A vegetarian’s guide to surviving in Denmark

It's not always easy to be a vegetarian in a country with a hot dog stand seemingly on every corner, but The Local's contributor Sparsh Sharma spoke with a few fellow vegetarians in the Aarhus area to come up with this mini guide.

It’s a hard life for vegetarians in Denmark, a country known for its huge consumption of meat, especially pork and beef. Just ask the 80 members of Raw Vegans Community in Aarhus, a Facebook group started to help fellow vegans and vegetarians make up for the lack of information on the right type of nutrition and where to find it. 
Being a vegetarian myself, I had to adjust to limited food items available in the supermarkets upon arrival in Denmark. So I was interested in finding out how some others were adjusting to these conditions.
Kirsten Vernon from Aars was about 19 when she decided to go vegan and later turned vegetarian. 
“I had many vegans in my network and had seen ‘riots’ against cruel treatment of animals by the meat industry that views them only as food and not living beings. I lived in Austria at that time and to be a vegan was quite exotic. But I had made my decision. It’s also a good way to detox your body,” she says.
Vernon got funny reactions from her family and friends and it took her time to adjust to her new lifestyle. 
“I lived in a small mountain town where it was normal to eat meat every day, like it is in Denmark. National dishes are only with meat in Austria. And it was quite difficult to find vegan and vegetarian food in the local supermarkets,” she says.
However, according to her, it was not an uphill task to learn new recipes. 
“As a teenager, I had many fasting periods and it was a natural thing for me to control my food patterns in order to enjoy food and beverages in a qualitative, instead of a quantitative, way,” she says. 
“Moreover, I have lived in cities like Berlin and Hamburg, where it is easy to try a lot of different dishes from around the world. That always gave me inspiration to be creative in the kitchen with recipes with no meat.”
Vernon has since added eggs and fish to her diet.
“I think it is better to be a vegetarian than a vegan. You learn how to control your food patterns and listen to your body. Fasting is also a very good way to do this.”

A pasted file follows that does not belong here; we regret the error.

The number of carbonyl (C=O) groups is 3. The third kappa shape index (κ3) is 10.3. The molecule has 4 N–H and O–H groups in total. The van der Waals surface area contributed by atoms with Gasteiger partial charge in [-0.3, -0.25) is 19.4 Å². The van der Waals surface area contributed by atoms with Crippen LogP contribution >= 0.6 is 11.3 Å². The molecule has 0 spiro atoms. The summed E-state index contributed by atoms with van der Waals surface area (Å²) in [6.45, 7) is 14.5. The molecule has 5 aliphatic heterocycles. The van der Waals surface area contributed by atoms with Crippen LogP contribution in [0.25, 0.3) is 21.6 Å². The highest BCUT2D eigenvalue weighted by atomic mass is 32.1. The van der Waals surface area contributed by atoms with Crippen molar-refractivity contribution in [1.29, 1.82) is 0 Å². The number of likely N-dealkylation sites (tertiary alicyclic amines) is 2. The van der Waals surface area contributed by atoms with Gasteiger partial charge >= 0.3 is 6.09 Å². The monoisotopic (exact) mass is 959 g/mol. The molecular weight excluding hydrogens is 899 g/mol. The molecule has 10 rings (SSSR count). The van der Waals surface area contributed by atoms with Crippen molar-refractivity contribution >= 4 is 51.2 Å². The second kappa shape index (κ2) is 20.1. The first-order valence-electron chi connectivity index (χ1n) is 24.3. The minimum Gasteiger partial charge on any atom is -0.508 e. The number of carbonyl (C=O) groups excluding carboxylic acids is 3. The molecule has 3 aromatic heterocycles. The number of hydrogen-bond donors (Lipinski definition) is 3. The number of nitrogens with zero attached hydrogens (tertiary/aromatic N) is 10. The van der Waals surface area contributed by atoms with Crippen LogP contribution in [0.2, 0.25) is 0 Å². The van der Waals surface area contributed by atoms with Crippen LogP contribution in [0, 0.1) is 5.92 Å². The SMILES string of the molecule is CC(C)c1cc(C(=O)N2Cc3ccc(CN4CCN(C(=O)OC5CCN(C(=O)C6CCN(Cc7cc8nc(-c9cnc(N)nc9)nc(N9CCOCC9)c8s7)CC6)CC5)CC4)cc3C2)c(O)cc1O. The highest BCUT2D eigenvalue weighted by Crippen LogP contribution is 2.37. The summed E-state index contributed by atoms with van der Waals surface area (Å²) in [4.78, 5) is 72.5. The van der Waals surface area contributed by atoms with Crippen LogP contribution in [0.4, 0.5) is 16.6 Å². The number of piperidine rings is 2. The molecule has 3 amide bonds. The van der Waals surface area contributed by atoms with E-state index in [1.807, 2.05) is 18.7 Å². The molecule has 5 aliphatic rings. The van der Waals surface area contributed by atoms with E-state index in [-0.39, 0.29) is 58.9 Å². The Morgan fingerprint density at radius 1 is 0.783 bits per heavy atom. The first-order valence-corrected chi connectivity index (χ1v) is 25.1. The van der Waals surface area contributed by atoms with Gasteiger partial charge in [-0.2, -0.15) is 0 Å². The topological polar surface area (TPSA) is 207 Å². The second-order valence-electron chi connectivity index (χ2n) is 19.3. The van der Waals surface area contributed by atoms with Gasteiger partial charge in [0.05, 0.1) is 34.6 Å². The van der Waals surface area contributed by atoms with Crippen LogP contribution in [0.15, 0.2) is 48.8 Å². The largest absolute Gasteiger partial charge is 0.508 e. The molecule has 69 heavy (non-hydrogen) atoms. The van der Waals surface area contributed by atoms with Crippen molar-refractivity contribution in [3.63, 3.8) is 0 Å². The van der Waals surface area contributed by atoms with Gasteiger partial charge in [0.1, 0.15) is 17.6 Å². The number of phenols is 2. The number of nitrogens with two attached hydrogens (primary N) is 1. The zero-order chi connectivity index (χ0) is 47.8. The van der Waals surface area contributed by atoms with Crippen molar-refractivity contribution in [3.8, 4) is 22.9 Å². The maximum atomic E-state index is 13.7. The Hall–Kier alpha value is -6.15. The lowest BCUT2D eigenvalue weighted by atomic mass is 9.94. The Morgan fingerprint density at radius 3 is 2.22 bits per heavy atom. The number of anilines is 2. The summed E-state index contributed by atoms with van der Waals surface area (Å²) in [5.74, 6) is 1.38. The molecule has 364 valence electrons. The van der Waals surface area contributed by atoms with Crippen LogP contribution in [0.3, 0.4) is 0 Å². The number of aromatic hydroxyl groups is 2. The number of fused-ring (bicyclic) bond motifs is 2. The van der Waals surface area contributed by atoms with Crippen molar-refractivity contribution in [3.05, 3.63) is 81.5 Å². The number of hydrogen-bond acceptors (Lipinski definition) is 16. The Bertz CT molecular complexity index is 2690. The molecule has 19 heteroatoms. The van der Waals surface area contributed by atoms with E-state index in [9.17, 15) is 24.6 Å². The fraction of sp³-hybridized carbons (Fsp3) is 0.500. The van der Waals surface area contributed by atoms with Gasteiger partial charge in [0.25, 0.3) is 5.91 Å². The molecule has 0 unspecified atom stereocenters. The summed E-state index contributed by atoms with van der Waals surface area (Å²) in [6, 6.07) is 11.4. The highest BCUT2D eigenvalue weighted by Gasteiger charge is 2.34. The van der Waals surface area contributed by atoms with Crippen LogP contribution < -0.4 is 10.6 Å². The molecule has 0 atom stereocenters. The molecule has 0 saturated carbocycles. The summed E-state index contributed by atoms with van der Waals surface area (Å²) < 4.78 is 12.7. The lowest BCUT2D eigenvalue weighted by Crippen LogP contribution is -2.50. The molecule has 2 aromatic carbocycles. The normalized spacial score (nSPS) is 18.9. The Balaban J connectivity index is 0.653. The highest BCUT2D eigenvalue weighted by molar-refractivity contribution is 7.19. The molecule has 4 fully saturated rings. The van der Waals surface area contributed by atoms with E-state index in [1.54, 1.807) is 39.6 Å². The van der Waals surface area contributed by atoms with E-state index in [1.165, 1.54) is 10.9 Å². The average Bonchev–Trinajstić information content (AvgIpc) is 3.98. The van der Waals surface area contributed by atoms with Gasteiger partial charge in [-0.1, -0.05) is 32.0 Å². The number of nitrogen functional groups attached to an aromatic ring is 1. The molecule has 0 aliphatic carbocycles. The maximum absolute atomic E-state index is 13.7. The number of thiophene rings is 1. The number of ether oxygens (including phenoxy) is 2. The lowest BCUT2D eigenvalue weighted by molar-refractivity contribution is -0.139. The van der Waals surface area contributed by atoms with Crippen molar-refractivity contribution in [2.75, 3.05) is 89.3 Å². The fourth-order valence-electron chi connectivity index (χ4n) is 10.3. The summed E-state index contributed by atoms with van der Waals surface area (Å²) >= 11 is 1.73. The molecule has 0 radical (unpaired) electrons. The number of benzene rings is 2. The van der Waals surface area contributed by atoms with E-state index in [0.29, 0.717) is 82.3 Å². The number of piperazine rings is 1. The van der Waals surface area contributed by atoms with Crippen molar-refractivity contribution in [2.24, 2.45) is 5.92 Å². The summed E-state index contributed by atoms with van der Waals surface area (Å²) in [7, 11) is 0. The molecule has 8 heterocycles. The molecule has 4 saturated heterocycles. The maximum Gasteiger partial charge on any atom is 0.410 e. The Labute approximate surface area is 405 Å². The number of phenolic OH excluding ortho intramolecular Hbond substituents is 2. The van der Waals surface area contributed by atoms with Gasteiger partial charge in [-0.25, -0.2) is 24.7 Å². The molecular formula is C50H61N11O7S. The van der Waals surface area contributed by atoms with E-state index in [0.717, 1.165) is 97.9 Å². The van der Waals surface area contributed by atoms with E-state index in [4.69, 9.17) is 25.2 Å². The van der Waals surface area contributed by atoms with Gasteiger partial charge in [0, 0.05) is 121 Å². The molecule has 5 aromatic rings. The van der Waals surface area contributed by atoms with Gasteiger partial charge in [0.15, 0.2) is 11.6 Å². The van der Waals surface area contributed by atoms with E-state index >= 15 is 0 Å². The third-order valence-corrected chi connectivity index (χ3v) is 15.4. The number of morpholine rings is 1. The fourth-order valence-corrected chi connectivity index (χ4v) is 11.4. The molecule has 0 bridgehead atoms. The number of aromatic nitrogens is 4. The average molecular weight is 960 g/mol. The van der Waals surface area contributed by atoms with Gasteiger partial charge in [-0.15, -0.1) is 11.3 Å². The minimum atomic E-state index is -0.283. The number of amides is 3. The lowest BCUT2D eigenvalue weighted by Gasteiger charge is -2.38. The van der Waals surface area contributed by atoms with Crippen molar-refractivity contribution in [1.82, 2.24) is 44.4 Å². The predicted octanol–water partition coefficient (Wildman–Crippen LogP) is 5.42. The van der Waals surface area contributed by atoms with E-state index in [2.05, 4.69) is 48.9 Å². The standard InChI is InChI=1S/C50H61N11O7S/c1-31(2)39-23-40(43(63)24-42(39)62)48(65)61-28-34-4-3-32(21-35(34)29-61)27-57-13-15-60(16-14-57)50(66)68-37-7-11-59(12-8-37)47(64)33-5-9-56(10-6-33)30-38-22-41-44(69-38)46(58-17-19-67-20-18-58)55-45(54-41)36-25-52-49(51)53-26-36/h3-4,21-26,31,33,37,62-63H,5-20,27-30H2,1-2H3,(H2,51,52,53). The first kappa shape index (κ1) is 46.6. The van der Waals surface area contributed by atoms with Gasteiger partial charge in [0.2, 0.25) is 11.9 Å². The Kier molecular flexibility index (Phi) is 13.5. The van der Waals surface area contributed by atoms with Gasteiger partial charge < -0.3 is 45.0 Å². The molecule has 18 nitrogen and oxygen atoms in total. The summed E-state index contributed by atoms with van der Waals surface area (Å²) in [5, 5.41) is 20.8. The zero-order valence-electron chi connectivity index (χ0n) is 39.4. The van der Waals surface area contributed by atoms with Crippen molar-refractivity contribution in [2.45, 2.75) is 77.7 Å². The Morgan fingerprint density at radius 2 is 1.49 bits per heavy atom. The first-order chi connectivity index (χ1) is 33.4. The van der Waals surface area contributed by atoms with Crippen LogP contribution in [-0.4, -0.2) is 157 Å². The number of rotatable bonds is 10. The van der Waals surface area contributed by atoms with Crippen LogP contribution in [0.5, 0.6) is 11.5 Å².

Kirsten Vernon takes a selfie with her favourite tofu
Kirsten Vernon takes a selfie with her favourite tofu.
Vernon rues the fact that Danish supermarkets do not sell a lot of vegetarian food.
“Germany is a dream destination for shopping vegetarian food. The supermarkets, especially the bio-markets, in Germany have a fantastic variety of healthy vegetarian food as well as fast food. In Denmark, this might happen someday but it will be a long way for this pig-rearing country to consume lesser meat.”
Another long-time vegetarian in Denmark, Janna Kelley says that although it’s not easy being a vegetarian in Denmark, it is becoming easier. 
“For example, if you go to just about any restaurant and request a vegetarian dish to be made specially for you, most of them are more than happy to do it. I have also often called restaurants ahead of time to request for a vegetarian dish and they appreciated it,” she says. 
Kelley shared with me some alternative protein food items and where to find them in Aarhus:
Quinoa – Ren Kost organic store on Jægergårdsgade 45, Aarhus C. Also, increasingly common in stores like Føtex. (You can read more about Quinoa here)
Soya – Salling food market. The brand is called Garden Gourmet, found in the frozen food section.
Pinto Beans – Føtex or any organic shop
Tofu – Føtex or any organic shop
Janna also recommended these restaurants with vegetarian options in Aarhus: Drudenfuss, Råbar, Den Grønne Papaya, and Pita Bar. More vegetarian-friendly Aarhus restaurants can be found here.
For those of you struggling with vegetarian recipes, Kelley suggests checking out some of these: here are some links suggested by her:
Zesty Quinoa Cakes (her personal favourite)